Meta CEO Mark Zuckerberg can’t seem to catch a break.
Since he changed Facebook’s name to Meta last year and rebranding the company to emphasize its focus on the “metaverse”—an augmented virtual reality—Zuckerberg’s personal net worth has dropped by over $70 billion, and as of Monday, Meta’s share prices are down over 60% year to date.
Investors aren’t happy. And one went so far as to write an open letter to the company with suggestions on how it could get its “mojo back.” Altimeter Capital chair and CEO Brad Gerstner, whose investment firm owns 2.5 million shares of Meta, said the company has lost its focus.
“Meta has drifted into the land of excess—too many people, too many ideas, too little urgency. This lack of focus and fitness is obscured when growth is easy but deadly when growth slows and technology changes,” Gerstner wrote.
He went on to say that the company has lost the confidence of investors—and a lot of that has to do with Zuckerberg’s obsession with the metaverse.
“The conventional wisdom—press and investor—is that the core business hit a wall last fall,” Gerstner said. “As a result, the team hastily pivoted the company toward the metaverse—including a surprise re-naming of the company to Meta. Worse, this skepticism seemed to be affirmed with a nearly-immediate and sizable miss in financial results and continued under-performance throughout 2022.”
In July of this year, Meta reported a 1% decline in its second quarter revenue compared to the same period last year—its first ever decline in revenue since going public. Despite Meta attributing the setback to tough macroeconomic conditions, Gerstner said, “the decline in share price mirrors the lost confidence in the company, not just the bad mood of the market.”
So he’s proposing a three-step plan to double the company’s free cash flow to $40 billion per year.
First, reduce headcount expenses by at least 20%. Gerstner said he doesn’t take the job reductions “lightly” and that “they’re not just numbers on a spreadsheet.”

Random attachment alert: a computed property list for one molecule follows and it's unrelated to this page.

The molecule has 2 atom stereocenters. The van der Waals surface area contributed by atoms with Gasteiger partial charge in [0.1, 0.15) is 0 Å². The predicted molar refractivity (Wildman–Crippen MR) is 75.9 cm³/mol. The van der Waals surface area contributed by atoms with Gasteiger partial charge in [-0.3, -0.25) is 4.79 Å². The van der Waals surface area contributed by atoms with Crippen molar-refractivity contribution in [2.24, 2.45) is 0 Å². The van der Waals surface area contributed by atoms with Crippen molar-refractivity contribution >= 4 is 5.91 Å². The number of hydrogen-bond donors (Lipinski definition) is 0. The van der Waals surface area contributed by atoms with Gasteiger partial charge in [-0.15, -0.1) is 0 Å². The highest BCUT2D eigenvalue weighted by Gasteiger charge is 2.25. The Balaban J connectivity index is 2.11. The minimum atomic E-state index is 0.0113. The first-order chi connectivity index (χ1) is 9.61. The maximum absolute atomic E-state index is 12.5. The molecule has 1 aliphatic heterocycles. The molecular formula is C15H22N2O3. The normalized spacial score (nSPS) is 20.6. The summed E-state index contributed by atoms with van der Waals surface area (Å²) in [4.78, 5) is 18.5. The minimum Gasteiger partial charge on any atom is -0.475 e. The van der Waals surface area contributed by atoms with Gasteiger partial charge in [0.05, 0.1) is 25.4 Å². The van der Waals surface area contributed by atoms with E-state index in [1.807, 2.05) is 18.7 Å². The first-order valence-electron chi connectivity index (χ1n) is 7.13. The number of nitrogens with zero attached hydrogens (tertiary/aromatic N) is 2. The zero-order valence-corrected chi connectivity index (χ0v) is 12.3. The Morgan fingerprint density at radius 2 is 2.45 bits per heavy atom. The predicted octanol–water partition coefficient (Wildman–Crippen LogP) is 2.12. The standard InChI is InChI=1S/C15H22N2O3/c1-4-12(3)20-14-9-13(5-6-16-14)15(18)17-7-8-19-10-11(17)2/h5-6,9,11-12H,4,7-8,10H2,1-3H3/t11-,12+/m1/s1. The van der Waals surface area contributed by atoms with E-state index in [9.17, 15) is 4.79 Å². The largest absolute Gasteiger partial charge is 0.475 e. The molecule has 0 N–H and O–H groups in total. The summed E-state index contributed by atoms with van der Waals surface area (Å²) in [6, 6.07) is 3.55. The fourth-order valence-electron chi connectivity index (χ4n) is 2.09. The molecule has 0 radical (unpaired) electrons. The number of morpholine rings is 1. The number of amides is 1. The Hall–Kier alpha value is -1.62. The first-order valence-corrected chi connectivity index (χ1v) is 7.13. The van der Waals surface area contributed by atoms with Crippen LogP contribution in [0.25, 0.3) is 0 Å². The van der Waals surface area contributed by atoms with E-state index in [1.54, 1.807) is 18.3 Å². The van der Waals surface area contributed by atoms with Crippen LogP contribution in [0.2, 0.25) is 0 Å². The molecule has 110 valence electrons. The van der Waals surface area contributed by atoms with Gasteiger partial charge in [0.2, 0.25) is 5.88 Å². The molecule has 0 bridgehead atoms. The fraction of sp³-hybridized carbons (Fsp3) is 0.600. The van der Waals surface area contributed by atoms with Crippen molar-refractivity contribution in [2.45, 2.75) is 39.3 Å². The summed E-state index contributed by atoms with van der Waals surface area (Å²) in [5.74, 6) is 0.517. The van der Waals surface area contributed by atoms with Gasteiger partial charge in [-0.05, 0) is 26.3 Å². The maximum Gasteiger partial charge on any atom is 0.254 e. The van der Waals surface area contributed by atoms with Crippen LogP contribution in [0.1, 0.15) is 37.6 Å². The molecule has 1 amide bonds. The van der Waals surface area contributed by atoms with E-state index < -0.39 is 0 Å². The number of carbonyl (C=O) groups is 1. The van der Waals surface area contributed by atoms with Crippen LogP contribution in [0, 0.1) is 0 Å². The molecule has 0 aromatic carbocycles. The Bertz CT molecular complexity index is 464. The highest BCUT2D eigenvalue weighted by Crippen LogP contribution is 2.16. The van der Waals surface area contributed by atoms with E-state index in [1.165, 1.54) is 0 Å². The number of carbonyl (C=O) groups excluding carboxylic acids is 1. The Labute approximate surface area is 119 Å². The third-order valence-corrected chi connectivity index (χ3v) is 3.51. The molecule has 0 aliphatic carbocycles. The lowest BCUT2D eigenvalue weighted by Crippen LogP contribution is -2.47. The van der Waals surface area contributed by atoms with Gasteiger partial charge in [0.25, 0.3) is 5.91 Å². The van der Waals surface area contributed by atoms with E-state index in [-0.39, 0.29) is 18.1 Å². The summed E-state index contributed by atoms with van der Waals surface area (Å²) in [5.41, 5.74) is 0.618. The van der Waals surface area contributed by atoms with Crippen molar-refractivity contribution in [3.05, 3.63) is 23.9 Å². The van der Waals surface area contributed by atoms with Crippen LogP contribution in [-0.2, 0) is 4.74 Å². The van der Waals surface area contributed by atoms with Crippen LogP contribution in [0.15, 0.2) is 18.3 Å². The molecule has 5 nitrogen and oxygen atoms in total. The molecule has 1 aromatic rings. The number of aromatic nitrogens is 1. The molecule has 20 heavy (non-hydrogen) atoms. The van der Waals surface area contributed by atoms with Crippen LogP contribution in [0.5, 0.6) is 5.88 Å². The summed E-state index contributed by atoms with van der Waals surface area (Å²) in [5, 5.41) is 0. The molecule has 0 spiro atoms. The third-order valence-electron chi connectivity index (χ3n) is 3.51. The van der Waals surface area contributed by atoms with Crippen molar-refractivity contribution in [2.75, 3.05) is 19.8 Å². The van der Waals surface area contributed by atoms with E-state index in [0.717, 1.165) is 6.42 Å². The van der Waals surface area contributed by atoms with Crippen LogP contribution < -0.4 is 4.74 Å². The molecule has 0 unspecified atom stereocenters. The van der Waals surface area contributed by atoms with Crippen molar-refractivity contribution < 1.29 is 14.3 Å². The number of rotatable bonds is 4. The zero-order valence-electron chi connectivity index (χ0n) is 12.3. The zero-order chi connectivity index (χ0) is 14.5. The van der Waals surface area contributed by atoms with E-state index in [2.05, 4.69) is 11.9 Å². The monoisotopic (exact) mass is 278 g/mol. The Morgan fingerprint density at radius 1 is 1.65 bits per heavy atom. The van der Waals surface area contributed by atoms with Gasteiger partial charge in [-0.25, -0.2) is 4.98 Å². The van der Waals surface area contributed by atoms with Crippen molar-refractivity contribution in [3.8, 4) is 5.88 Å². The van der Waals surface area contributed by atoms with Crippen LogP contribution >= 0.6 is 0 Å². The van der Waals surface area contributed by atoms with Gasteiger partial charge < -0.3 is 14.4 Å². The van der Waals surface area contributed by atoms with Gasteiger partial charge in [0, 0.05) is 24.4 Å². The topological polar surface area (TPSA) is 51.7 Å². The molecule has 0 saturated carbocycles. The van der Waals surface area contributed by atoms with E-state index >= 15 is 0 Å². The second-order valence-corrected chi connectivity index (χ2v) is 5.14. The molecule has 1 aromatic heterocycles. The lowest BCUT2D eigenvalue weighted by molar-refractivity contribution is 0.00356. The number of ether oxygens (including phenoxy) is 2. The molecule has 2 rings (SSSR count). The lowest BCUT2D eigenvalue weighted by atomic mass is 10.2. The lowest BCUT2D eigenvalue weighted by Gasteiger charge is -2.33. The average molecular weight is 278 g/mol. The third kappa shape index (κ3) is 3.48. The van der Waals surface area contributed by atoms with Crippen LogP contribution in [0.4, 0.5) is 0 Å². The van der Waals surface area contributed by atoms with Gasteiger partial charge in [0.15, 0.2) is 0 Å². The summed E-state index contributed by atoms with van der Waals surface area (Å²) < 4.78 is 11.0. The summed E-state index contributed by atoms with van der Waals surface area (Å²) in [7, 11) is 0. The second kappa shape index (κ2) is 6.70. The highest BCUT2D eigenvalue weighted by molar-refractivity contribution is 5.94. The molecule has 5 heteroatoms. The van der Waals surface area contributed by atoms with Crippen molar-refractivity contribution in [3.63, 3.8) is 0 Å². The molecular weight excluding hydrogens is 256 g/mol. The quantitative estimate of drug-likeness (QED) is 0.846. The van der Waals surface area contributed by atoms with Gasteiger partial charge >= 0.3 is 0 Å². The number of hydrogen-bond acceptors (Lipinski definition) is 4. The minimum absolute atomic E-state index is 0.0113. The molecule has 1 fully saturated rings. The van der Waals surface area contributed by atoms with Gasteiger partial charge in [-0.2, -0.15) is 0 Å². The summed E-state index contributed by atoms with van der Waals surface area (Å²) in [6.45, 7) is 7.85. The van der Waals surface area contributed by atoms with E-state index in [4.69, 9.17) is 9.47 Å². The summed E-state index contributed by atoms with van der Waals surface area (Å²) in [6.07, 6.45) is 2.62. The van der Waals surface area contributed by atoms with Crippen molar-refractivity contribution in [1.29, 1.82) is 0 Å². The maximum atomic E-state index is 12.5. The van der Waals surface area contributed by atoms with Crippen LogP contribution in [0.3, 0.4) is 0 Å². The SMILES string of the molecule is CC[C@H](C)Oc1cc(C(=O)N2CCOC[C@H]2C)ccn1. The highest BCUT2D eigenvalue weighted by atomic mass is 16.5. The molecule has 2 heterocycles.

Next, Gerstner suggests the company should reduce its annual capex, its annual capital expenditures used to acquire, upgrade, and maintain physical assets, by at least $5 billion. He said those numbers reached around $30 billion in 2022.
“Meta is investing more in capex than Apple, Tesla, Twitter, Snap, and Uber combined!” he wrote. He added, however, that the company should continue its investment in A.I. (artificial intelligence) to make all of its existing products better.
Gerstner’s last suggestion: Limit investment in the metaverse to less than $5 billion per year.
“People are confused by what the metaverse even means,” he said. “If the company were investing $1–2B per year into this project, then that confusion might not even be a problem.”
But he pointed out that the company has announced that it’s investing much more than that into its metaverse project, and has openly said it could take up to 10 to 15 years to see results.
“An estimated $100B+ investment in an unknown future is super-sized and terrifying, even by Silicon Valley standards,” Gerstner wrote.
He ended by saying he supports the company’s interest in the metaverse, but stressed that it can no longer be so “ambitious” and “open-ended” in its investments.
“We think the recommendations outlined above will lead to a leaner, more productive, and more focused company—a company that regains its confidence and momentum,” he said.
Meta did not immediately respond to Fortune’s request for comment.
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